The Roman Catholic Church remains staunchly opposed to same-sex relationships, but it is taking a couple of tentative steps to reach out to LGBT members, using the term “LGBT” for the first time in an official Vatican document and inviting an LGBT-friendly priest to speak at a major conference.
A document designed to guide discussions at the Synod on Youth, a bishops’ meeting to be held in Rome in October, uses the LGBT initialism. "Some LGBT youth ... wish to 'benefit from greater closeness' and experience greater care from the Church," states the document, which was released Tuesday, according to the National Catholic Reporter.
“Its use of the acronym seems significant, as the Catholic Church has in the past formally referred to gay people as ‘persons with homosexual tendencies,’" the Reporter notes. Pope Francis has used “gay” in interviews and conversations, but not in official documents.
In a press conference, Cardinal Lorenzo Baldisseri, the secretary general of the Vatican's synod office, “said his office decided to make the Vatican's first use of the LGBT acronym to refer to gay people because the March pre-synodal meeting of young people used the term and his office was ‘diligent’ about respecting the young people's work,” according to the Reporter.
Francis DeBernado, executive director of New Ways Ministry, which works for LGBT inclusion in the church, praised the use of “LGBT” as well as the document’s acknowledgement that LGBT people want to be part of the church and the indication that Vatican officials paid attention to the concerns of LGBT young people. But he said the church needs to go further.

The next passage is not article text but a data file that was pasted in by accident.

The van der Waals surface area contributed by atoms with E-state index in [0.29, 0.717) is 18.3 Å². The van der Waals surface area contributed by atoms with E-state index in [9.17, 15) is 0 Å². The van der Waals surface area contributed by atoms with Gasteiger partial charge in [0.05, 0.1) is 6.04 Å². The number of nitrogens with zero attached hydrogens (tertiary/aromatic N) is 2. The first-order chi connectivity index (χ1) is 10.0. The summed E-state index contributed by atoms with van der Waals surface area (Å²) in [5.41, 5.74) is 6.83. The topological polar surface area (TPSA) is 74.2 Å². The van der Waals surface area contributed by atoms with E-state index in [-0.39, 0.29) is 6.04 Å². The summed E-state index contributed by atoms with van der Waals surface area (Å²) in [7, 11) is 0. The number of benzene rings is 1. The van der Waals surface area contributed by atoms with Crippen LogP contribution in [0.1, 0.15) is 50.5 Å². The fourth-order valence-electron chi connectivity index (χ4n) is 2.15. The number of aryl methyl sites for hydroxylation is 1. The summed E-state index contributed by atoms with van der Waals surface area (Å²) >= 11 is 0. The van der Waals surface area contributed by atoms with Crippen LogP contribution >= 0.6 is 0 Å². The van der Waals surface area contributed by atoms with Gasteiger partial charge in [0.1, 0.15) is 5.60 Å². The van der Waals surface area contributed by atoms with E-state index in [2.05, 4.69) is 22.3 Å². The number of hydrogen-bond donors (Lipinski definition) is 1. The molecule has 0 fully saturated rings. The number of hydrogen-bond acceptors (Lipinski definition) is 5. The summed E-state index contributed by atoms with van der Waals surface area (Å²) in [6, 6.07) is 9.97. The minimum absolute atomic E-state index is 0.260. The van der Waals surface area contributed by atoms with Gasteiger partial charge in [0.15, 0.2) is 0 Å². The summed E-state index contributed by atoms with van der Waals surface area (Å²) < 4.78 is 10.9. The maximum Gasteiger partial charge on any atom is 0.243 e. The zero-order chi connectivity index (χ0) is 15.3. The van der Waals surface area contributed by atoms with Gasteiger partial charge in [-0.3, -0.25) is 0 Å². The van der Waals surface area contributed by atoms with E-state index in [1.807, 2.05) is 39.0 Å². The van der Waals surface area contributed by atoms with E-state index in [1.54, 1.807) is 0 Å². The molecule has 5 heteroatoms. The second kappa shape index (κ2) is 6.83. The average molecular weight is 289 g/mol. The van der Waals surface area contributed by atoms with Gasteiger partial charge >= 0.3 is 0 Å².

“While these three developments are welcome changes in the church’s style of discourse, it must be noted that there is nothing in the new document which indicates that the Vatican is, as yet, willing to entertain changes in church policy on LGBT issues,” he said in an online statement. “The furthest they have gone is to indicate a willingness to work towards being a ‘community open and welcoming towards all.’ This pastoral approach is important, but the Church’s outreach cannot end there.
“The proof of the Vatican’s openness to LGBT issues will be how these topics are addressed at the Synod itself: Will LGBT youths be represented as speakers to the assembly? Will voices expressing dissent on LGBT issues be allowed by speakers who address the bishops? If the Vatican does not enact such changes at the upcoming synod, the language of the [document] will go down in history as lip-service — which youth are keenly adept at recognizing.”
In another move, the Vatican has invited Rev. James Martin, an advocate for church outreach to LGBT people, to address its World Meeting of Families, to be held in Dublin in August. He is the author of Building a Bridge: How the Catholic Church and the LGBT Community Can Enter Into a Relationship of Respect, Compassion, and Sensitivity.
He told the Associated Press it is “immensely significant” that he has been invited to speak at the conference. “The message from the Vatican to LGBT Catholics is this: you belong,” said Martin, who has seen several speaking engagements canceled because of pressure from conservative groups who objected to his LGBT-inclusive stance.
These developments come after several mixed signals from the church. Reportedly, in a private meeting with a gay man, Pope Francis told him that God made him as he is and loves him as he is. But last weekend, in his weekly general audience at the Vatican, he said. “The family [as] man and woman in the image of God is the only one,” a definition that excludes same-sex couples, single parents, and more.